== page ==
A Manhattan nonprofit has crafted recommendations to help Lindenhurst Village revitalize its downtown.
Lindenhurst was one of several municipalities that the Suffolk County Industrial Development Agency asked the Regional Plan Association to study. The group began evaluating the village last year and last week gave a draft report to the Lindenhurst Economic Development Committee.
The agency discussed the report at a meeting Wednesday and will now hand the report over to the village board, which was expected to accept the findings Tuesday night at a board meeting.
RPA noted that the downtown “feels like different places” on south and north Wellwood Avenues. In addition, RPA stated, the stark empty space under the train viaduct crossing over Hoffman Avenue loses “an engaging and attractive pedestrian experience.” But the report praises the Village Square space and mural that was added last year, and acknowledges the “beautiful street signs.”
Lindenhurst is losing retail sales to surrounding communities, RPA stated, and businesses are “capturing a disproportionately low portion of the overall spending” of village residents. The village also has a disproportionately high share of businesses “that offer little potential” for revitalizing the downtown, such as convenience stores.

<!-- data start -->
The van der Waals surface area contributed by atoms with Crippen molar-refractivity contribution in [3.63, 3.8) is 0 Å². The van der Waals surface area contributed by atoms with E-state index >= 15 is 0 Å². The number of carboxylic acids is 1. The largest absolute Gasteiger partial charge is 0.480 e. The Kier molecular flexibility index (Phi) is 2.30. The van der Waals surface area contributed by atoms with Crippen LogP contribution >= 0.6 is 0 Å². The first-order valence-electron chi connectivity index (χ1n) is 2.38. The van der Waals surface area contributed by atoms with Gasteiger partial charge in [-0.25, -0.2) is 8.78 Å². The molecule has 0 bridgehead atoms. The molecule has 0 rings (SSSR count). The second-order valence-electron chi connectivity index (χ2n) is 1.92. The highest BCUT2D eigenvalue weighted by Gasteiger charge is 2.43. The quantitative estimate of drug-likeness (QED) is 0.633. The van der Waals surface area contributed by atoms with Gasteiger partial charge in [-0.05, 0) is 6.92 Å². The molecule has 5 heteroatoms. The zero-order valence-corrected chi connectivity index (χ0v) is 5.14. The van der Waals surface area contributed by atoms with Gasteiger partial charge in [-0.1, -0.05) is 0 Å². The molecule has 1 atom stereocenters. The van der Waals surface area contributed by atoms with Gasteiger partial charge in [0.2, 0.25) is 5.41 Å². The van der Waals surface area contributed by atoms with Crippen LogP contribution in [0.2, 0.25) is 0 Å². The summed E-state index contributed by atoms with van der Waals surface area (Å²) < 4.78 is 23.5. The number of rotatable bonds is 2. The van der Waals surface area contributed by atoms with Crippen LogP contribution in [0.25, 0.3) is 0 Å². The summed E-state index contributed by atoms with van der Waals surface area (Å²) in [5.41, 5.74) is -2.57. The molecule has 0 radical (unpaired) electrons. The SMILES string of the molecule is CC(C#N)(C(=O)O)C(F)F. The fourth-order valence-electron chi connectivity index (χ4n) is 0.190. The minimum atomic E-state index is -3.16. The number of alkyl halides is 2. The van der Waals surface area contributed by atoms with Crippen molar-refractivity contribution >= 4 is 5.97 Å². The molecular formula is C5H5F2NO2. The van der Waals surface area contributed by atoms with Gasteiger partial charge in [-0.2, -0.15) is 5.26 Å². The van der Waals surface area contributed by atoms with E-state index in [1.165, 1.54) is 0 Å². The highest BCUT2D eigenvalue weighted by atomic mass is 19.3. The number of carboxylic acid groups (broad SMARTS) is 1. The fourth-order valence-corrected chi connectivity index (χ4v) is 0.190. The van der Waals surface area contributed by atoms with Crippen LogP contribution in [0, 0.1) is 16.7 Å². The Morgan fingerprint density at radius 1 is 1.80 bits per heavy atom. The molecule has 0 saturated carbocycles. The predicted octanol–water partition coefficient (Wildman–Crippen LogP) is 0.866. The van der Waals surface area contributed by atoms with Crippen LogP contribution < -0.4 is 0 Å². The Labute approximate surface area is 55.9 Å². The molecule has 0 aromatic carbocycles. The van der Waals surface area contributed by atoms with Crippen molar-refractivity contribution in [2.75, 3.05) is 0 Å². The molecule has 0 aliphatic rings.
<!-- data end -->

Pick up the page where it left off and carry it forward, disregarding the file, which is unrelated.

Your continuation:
Lindenhurst has “tremendous opportunities” to improve the downtown, the report concluded, offering up a priority list. The list includes: redesigning East Hoffman Avenue as a more “pedestrian-friendly corridor for mixed-use development”; consolidating “main street” activity in the northern and southern portions of Wellwood Avenue; and promoting a mixed-use redevelopment of the site where an empty Waldbaum’s sits.
In order to address these suggestions, RPA proposed the village create a new “Downtown District” zoning code to “clearly define and allow multifamily residential and mixed-use development.” RPA stated that front and rear setbacks, building heights and lot coverage rules also be revised to allow for greater density downtown.
Lindenhurst economic development committee member and former state Assemb. Robert Sweeney outlined topics he felt were not addressed in the report, to which the other committee members stated agreement. These are: changing the angle of downtown diagonal parking spaces to increase visibility; more discussion on signage and beautification of the downtown; developing better communication between the village and businesses; and creating a group to help promote activities in the village.
Sweeney also suggested the village do its own parking study, since the RPA report, referring to a Suffolk County parking study from last year, stated there is an “excess” of parking in the village. A survey conducted last year by the village found parking is a top concern for residents who believe more spots are needed for a successful downtown.